On rams

About a year ago, I was either organising or packing for a stay at Julia Desch’s farm in Sussex. During my time there I met up with Kate, researched this and learned about Tupping – or, less prosaically put – the art of putting the rams to the ewes for breeding.

I have an interview of Julia talking about her rams and their different characteristics, and she talks about how they are masterful and pushy and dominant and how Wensleydale rams will actually fight to the death if they are left too close together. I watched her attaching paint blocks to the bellies of a couple of rams before putting them to the ewes so she could see who had been with whom. And I learned that 4 fences must be between a ram and a ewe that a shepherd DOESN’T want him to mate with, as if there are fewer fences, he will find a way through them! Julia has a lovely silver-grey ram called grey owl, who you can see on her flickr site here.

Julia also told me of Robert Bakewell and his role in changing our approach to sheep-breeding in the 1700s. Bakewell is of particular interest to Julia, because his breeding methods dramatically altered the way in which sheep breeds were developed and resulted in the Dishley Ram, who in later generations passed his genes on to Bluecap, the sire of the Wensleydale Sheep Breed.

Robert Bakewell was around from 1725 – 1795 and improved the quality of sheep through selective breeding. Separating ewes from rams and organising mating according to desired characteristics, he was able to improve both the meat and wool on several breeds. He also hired out his rams to farmers who wished to improve the quality of their flocks and kept detailed records of which combinations had resulted in the best quality animals being produced. His most famous ram is probably the Dishley Ram, pictured over at The New Dishley Society website, here.

The Dishley Ram was a type of Leicester (known as Dishley Leicester.) In 1839, many generations after this breed was developed, it was crossed with a (now extinct) Teeswater Muggs, resulting in the birth of Bluecap, (named for his extremely dark skin) the sire of the entire Wensleydale breed. You can read more about this, if interested, on the Wikibreedia website.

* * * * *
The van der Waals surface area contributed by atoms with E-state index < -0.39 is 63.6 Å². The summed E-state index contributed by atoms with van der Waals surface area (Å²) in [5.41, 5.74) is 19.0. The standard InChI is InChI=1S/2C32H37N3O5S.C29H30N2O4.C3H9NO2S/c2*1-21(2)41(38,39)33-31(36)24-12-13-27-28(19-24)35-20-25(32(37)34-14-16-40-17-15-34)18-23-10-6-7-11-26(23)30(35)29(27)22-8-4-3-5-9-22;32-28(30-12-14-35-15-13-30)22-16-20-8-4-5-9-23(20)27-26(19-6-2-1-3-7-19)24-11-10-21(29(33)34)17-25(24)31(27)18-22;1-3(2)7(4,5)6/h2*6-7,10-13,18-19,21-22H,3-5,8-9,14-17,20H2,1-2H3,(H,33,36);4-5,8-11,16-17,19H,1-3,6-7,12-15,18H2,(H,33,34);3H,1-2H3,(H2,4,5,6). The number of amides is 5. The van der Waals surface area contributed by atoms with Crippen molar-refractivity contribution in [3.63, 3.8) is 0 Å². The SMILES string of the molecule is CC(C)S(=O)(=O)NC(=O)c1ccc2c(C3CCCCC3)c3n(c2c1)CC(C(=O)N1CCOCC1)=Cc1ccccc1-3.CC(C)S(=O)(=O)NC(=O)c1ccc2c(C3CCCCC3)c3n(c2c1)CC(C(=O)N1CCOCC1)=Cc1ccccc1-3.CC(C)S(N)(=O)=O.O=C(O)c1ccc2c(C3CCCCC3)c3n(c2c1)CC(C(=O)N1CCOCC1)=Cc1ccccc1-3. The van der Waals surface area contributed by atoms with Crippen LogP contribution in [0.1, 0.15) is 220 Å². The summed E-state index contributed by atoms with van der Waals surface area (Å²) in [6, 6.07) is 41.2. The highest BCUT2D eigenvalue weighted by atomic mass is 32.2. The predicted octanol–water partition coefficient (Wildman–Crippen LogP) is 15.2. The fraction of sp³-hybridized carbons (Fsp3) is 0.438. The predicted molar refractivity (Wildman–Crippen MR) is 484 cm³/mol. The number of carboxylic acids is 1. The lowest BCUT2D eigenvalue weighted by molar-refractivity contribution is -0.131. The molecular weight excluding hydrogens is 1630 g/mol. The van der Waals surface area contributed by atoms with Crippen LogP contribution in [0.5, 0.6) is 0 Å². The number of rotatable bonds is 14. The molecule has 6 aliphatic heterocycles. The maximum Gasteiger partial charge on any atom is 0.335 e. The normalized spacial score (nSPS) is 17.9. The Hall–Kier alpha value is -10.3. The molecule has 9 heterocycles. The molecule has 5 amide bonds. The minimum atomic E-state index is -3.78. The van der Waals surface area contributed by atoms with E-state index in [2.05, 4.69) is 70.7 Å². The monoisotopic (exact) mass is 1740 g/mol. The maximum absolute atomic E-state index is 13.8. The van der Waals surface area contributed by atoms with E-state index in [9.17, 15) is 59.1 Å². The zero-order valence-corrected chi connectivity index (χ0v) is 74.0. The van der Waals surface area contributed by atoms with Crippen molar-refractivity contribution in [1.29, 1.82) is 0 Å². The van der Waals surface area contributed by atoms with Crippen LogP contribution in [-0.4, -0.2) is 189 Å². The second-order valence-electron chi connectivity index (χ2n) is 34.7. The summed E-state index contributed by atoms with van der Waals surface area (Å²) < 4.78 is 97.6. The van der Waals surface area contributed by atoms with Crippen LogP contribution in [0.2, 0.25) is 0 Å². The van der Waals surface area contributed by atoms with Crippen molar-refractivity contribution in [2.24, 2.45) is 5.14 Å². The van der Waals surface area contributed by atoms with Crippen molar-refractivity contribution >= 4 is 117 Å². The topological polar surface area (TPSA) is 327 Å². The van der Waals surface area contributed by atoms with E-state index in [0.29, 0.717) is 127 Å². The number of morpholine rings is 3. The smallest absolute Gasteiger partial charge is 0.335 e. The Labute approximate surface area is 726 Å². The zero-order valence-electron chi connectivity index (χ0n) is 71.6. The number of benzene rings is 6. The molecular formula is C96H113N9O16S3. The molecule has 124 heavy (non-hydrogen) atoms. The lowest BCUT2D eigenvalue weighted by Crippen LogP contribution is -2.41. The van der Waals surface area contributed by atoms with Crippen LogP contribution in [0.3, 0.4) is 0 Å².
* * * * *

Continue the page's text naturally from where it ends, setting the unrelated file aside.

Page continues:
I was reminded of Robert Dishley, the famed Dishley Ram and Bluecap when it came up in the news this year that a ram-lamb named Deveronvale Perfection sold at auction for £231,000. The sheep sold for this staggering sum was a Texel breed and the previous most expensive sheep sold in the UK was also a Texel, known as Tophill Joe. This kind of money can only be spent on sheep when the expense can be recouped via stud fees. Tophill Joe sired over a £1,000,000 worth of lambs and the hopes for Deveronvale Perfection are equally high. Texels were introduced to the UK in the 1970s for their lean meat carcass, but the system of hiring and siring really goes back to Bakewell I think and his approach to improving stock through selective breeding methods. I do not know very much about the Texel breed but I think that it is mainly farmed for the meat market; it would be great to learn from any handspinners or people in the know whether or not the fleeces of these predicted £1,000,000 worth of future lambs will be used for anything. It is my suspicion that they will most likely not be making it to a yarn store near you at any point in the future and I think I am right in saying that the quality of fleece was a much more pertinent and lucrative concern in Bakewell’s day than it is for today’s commercial sheep-breeders.